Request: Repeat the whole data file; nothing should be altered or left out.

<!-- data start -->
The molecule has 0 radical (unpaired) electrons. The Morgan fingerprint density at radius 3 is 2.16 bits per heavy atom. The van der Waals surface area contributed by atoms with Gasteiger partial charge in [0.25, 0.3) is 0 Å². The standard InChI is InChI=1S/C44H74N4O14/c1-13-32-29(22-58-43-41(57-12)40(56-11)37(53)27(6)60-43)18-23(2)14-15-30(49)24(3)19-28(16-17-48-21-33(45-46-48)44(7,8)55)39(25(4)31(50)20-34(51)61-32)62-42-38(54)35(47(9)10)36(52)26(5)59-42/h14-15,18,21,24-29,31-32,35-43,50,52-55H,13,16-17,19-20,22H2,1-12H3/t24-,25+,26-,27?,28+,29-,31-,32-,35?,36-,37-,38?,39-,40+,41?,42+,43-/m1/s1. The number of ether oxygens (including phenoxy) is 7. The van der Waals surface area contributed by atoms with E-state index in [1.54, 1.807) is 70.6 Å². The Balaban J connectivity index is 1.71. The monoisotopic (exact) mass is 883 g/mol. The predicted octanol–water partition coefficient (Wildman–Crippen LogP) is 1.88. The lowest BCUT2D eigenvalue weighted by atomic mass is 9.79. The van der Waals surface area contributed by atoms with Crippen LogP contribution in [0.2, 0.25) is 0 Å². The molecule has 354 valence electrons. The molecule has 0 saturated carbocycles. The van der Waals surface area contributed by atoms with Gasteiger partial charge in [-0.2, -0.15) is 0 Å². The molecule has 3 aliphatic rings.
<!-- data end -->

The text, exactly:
The molecule has 0 radical (unpaired) electrons. The Morgan fingerprint density at radius 3 is 2.16 bits per heavy atom. The van der Waals surface area contributed by atoms with Gasteiger partial charge in [0.25, 0.3) is 0 Å². The standard InChI is InChI=1S/C44H74N4O14/c1-13-32-29(22-58-43-41(57-12)40(56-11)37(53)27(6)60-43)18-23(2)14-15-30(49)24(3)19-28(16-17-48-21-33(45-46-48)44(7,8)55)39(25(4)31(50)20-34(51)61-32)62-42-38(54)35(47(9)10)36(52)26(5)59-42/h14-15,18,21,24-29,31-32,35-43,50,52-55H,13,16-17,19-20,22H2,1-12H3/t24-,25+,26-,27?,28+,29-,31-,32-,35?,36-,37-,38?,39-,40+,41?,42+,43-/m1/s1. The number of ether oxygens (including phenoxy) is 7. The van der Waals surface area contributed by atoms with E-state index in [1.54, 1.807) is 70.6 Å². The Balaban J connectivity index is 1.71. The monoisotopic (exact) mass is 883 g/mol. The predicted octanol–water partition coefficient (Wildman–Crippen LogP) is 1.88. The lowest BCUT2D eigenvalue weighted by atomic mass is 9.79. The van der Waals surface area contributed by atoms with Crippen LogP contribution in [0.2, 0.25) is 0 Å². The molecule has 354 valence electrons. The molecule has 0 saturated carbocycles. The van der Waals surface area contributed by atoms with Gasteiger partial charge in [-0.2, -0.15) is 0 Å². The molecule has 3 aliphatic rings.